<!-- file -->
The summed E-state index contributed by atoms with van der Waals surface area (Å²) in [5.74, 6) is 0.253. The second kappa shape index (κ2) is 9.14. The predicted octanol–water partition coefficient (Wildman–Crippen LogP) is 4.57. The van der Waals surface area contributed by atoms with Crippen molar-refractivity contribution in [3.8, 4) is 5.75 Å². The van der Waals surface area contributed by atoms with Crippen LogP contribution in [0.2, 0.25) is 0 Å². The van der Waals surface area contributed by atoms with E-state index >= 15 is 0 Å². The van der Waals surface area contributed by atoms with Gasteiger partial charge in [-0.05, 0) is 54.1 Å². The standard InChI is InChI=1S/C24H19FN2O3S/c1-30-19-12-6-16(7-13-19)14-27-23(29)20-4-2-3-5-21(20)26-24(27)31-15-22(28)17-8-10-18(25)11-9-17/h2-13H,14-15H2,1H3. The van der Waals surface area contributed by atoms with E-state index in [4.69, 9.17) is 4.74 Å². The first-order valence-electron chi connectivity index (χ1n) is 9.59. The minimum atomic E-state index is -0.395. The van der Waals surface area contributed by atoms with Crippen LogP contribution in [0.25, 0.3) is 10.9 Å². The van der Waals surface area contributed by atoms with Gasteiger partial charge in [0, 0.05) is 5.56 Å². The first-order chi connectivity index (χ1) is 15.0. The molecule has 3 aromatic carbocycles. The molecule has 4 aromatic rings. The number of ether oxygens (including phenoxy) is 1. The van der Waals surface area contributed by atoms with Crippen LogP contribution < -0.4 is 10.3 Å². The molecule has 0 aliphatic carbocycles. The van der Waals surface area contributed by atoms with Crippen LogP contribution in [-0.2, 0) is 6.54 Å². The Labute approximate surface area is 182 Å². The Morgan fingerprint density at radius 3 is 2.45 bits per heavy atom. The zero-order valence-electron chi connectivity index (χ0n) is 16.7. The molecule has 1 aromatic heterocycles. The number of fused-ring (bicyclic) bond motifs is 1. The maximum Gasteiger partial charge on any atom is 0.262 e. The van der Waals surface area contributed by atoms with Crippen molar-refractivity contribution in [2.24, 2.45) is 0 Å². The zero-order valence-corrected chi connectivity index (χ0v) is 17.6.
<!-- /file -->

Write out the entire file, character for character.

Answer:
The summed E-state index contributed by atoms with van der Waals surface area (Å²) in [5.74, 6) is 0.253. The second kappa shape index (κ2) is 9.14. The predicted octanol–water partition coefficient (Wildman–Crippen LogP) is 4.57. The van der Waals surface area contributed by atoms with Crippen molar-refractivity contribution in [3.8, 4) is 5.75 Å². The van der Waals surface area contributed by atoms with Crippen LogP contribution in [0.2, 0.25) is 0 Å². The van der Waals surface area contributed by atoms with E-state index >= 15 is 0 Å². The van der Waals surface area contributed by atoms with Gasteiger partial charge in [-0.05, 0) is 54.1 Å². The standard InChI is InChI=1S/C24H19FN2O3S/c1-30-19-12-6-16(7-13-19)14-27-23(29)20-4-2-3-5-21(20)26-24(27)31-15-22(28)17-8-10-18(25)11-9-17/h2-13H,14-15H2,1H3. The van der Waals surface area contributed by atoms with E-state index in [4.69, 9.17) is 4.74 Å². The first-order valence-electron chi connectivity index (χ1n) is 9.59. The minimum atomic E-state index is -0.395. The van der Waals surface area contributed by atoms with Crippen LogP contribution in [0.25, 0.3) is 10.9 Å². The van der Waals surface area contributed by atoms with Gasteiger partial charge in [0, 0.05) is 5.56 Å². The first-order chi connectivity index (χ1) is 15.0. The molecule has 3 aromatic carbocycles. The molecule has 4 aromatic rings. The number of ether oxygens (including phenoxy) is 1. The van der Waals surface area contributed by atoms with Crippen LogP contribution < -0.4 is 10.3 Å². The molecule has 0 aliphatic carbocycles. The van der Waals surface area contributed by atoms with Crippen LogP contribution in [-0.2, 0) is 6.54 Å². The Labute approximate surface area is 182 Å². The Morgan fingerprint density at radius 3 is 2.45 bits per heavy atom. The zero-order valence-electron chi connectivity index (χ0n) is 16.7. The molecule has 1 aromatic heterocycles. The number of fused-ring (bicyclic) bond motifs is 1. The maximum Gasteiger partial charge on any atom is 0.262 e. The van der Waals surface area contributed by atoms with Crippen molar-refractivity contribution in [2.24, 2.45) is 0 Å². The zero-order valence-corrected chi connectivity index (χ0v) is 17.6.